My recent Surveyor was same. It's a weird affliction, and I benefited because of it. Damn that Manning equation!!!!

 

 

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Posted : September 10, 2021 10:29 pm
holy cow
(@holy-cow)
10,000+ posts Member

@jitterboogie 

Open channel flow is a piece of cake compared to manifold pipe flow.

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Posted : September 10, 2021 10:53 pm
Stacy Carroll
(@stacy-carroll)
500+ posts Member

I had an interesting blend of mentors. My Dad, who many times was waiting for me when I got off the school bus to go survey somewhere. Pope, the 40+ year county surveyor. Max, dual registered, always the peacekeeper. Dean, always the example of professionalism to us younger guys. There are many more. Some taught me what not to do. Even those were Valuable lessons. And there is John, who got his license under my supervision a couple years ago. He was already an LSIT and a great heavy construction surveyor when we started working together. Always asking the question that challenged the decision making process, I had to stay on my toes. The mentor learned a few things from the apprentice along the way. There is always a lesson to be learned wherever you are, you just have to look for it sometimes.

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Posted : September 11, 2021 2:36 am
ncsudirtman, christ lambrecht, BushAxe and 5 people liked

Murphy
(@murphy)
200+ posts Member

The best mentor I had was a professor at White Mountains Community College.  Universities become beholden to administration and the uncompromising process of receiving ABET accreditation.  An A.S. in land surveying, taught by an active PLS, through a community is an excellent way to raise the PLS bar.  

I don't disagree that a PLS should mentor employees.  I just think an emphasis on getting quality PLSs to become instructors at community colleges is the attainable option.  Granted, the requirement to have a Masters degree to instruct at the CC level is a major roadblock for this approach.  Too bad the new aristocracy will not allow years of experience and measurable success to be a worthy substitute for their radiating brilliance.

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Posted : September 11, 2021 4:15 am
ncsudirtman, RADAR, Nate The Surveyor and 3 people liked
Jitterboogie
(@jitterboogie)
1,000+ posts Supporter

@stacy-carroll 

That is a zen goal....when the teacher becomes the student.

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Posted : September 11, 2021 6:01 am
Brad Ott liked
BStrand
(@bstrand)
1,000+ posts Member

They normally repeat the same complaint: The schools just don’t train them before they graduate.

Clearly there's a misunderstanding about the purpose of schools in your area.  Schools teach a broad swath of fundamental concepts so that the student knows a little bit about everything so they aren't clueless, but maybe not necessarily enough to hit the ground running.  It's on the employer to show the graduate how they want things done.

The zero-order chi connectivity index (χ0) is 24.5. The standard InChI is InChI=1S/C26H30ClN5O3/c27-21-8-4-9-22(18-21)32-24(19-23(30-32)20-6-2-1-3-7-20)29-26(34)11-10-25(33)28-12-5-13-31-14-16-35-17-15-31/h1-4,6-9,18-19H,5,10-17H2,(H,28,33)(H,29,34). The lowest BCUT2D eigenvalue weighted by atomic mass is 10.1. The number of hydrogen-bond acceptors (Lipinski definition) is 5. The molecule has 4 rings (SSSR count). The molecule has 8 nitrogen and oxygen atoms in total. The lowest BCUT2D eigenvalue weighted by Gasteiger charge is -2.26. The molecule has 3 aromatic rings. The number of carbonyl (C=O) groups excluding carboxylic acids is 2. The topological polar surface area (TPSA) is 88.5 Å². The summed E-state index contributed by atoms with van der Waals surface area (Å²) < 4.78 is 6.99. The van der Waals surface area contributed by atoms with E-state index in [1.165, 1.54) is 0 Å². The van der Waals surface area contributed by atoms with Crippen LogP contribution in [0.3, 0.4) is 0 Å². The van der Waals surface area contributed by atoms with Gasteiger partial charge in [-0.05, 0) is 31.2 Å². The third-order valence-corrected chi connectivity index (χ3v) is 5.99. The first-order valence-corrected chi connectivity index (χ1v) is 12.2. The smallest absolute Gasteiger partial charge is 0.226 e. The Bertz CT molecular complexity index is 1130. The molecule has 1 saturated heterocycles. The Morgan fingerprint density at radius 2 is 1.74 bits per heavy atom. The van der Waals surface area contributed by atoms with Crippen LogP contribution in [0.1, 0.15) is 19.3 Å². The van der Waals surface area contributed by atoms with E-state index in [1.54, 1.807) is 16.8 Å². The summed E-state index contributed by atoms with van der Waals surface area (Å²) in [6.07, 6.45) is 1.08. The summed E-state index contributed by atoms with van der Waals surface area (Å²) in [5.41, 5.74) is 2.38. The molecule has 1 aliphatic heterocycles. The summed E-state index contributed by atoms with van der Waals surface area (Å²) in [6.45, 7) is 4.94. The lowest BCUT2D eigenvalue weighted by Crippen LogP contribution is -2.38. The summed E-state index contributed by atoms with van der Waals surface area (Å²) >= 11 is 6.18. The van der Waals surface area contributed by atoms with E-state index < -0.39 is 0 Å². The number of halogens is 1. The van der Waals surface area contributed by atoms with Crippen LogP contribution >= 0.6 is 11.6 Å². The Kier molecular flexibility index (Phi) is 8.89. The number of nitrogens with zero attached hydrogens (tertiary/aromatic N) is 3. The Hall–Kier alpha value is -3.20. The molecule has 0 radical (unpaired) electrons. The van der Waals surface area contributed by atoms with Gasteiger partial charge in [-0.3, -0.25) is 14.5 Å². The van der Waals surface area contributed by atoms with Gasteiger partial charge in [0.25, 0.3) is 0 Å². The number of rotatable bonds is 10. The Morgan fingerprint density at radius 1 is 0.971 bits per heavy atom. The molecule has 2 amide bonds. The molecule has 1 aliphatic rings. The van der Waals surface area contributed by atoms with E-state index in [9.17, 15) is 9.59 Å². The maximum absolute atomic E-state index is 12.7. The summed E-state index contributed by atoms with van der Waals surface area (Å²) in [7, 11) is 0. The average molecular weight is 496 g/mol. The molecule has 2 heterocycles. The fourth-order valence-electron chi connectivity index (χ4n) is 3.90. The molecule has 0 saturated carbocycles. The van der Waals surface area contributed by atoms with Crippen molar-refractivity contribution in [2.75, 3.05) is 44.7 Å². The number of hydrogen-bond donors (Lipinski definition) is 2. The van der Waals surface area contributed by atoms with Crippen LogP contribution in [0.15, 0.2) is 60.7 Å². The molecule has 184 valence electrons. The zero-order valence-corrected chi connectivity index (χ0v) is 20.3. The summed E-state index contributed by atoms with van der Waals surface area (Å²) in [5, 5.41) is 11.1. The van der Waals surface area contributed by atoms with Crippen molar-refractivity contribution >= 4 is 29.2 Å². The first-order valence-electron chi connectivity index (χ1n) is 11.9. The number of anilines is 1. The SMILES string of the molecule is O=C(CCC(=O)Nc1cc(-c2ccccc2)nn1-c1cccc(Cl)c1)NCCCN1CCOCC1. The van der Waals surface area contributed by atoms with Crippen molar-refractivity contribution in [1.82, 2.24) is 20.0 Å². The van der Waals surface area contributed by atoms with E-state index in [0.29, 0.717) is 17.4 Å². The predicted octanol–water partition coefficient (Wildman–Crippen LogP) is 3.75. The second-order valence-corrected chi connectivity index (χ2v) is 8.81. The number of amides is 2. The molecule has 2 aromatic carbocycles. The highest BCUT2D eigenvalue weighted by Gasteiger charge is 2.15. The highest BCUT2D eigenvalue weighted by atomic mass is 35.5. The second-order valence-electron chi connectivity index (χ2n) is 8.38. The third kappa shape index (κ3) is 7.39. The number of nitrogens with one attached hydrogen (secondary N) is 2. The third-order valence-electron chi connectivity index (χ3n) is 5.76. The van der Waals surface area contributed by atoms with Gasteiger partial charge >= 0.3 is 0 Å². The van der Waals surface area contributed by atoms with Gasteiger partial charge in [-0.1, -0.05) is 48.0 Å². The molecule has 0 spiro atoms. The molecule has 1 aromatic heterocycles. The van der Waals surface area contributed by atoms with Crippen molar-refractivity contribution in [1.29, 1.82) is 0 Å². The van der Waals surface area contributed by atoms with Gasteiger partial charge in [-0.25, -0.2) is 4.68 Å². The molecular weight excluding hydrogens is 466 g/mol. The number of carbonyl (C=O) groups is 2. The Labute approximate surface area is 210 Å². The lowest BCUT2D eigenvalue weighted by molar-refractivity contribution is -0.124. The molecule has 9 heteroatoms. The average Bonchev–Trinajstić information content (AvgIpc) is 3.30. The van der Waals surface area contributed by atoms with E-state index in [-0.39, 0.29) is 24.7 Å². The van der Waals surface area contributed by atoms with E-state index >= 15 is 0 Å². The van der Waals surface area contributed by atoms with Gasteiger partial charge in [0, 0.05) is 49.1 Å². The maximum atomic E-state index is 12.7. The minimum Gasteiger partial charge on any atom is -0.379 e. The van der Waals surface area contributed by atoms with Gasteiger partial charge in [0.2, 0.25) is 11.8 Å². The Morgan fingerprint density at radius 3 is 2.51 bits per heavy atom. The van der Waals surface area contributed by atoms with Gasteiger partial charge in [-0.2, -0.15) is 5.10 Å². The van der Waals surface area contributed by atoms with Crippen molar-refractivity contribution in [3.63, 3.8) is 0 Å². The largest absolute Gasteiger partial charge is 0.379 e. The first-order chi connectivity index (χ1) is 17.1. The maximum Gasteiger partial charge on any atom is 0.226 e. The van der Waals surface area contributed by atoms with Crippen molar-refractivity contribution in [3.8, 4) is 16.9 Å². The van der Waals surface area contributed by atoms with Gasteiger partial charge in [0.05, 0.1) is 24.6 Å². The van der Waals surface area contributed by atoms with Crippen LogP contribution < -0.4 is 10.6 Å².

What's funny is I can almost guarantee that if schools were factories that cranked out button-pushers then there'd be complaints about that instead.

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Posted : September 11, 2021 6:36 am

Rover83
(@rover83)
500+ posts Member
Posted by: @bstrand

Schools teach a broad swath of fundamental concepts so that the student knows a little bit about everything so they aren't clueless, but maybe not necessarily enough to hit the ground running.  It's on the employer to show the graduate how they want things done.

Agreed. Without structured, rigorous instruction in the theoretical concepts that underpin the day-to-day work we do, it takes far, far longer to connect the dots between "doing a surveying task" and practicing professional land surveying. Often it doesn't happen at all, and in too many cases, a mentee comes away with a fragmented, warped, or even flat-out wrong notion of why we do what we do.

A licensed practitioner shouldn't have to teach 2-4 years' worth of high-level coursework on the job - their role is to reinforce key concepts, demonstrate their real-world applications, and provide the guidance that allows a prospective licensee to have those "a-ha!" moments when they are able to fully and deeply understand the work.

Formal education has its place. So does mentorship in the real world...this profession requires both theoretical and practical knowledge. We wouldn't be a profession if it didn't.

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Posted : September 11, 2021 7:44 pm
latahgps
(@latahgps)
FNG Member

Most schools miss one of the best tools they have.  That being internships.  They are a few schools that rotate their students.  Many be a quarter in school, a quarter in the field.  This give the student to learn much better education and are far more prepared to work in the profession.

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Topic starter Posted : September 11, 2021 11:03 pm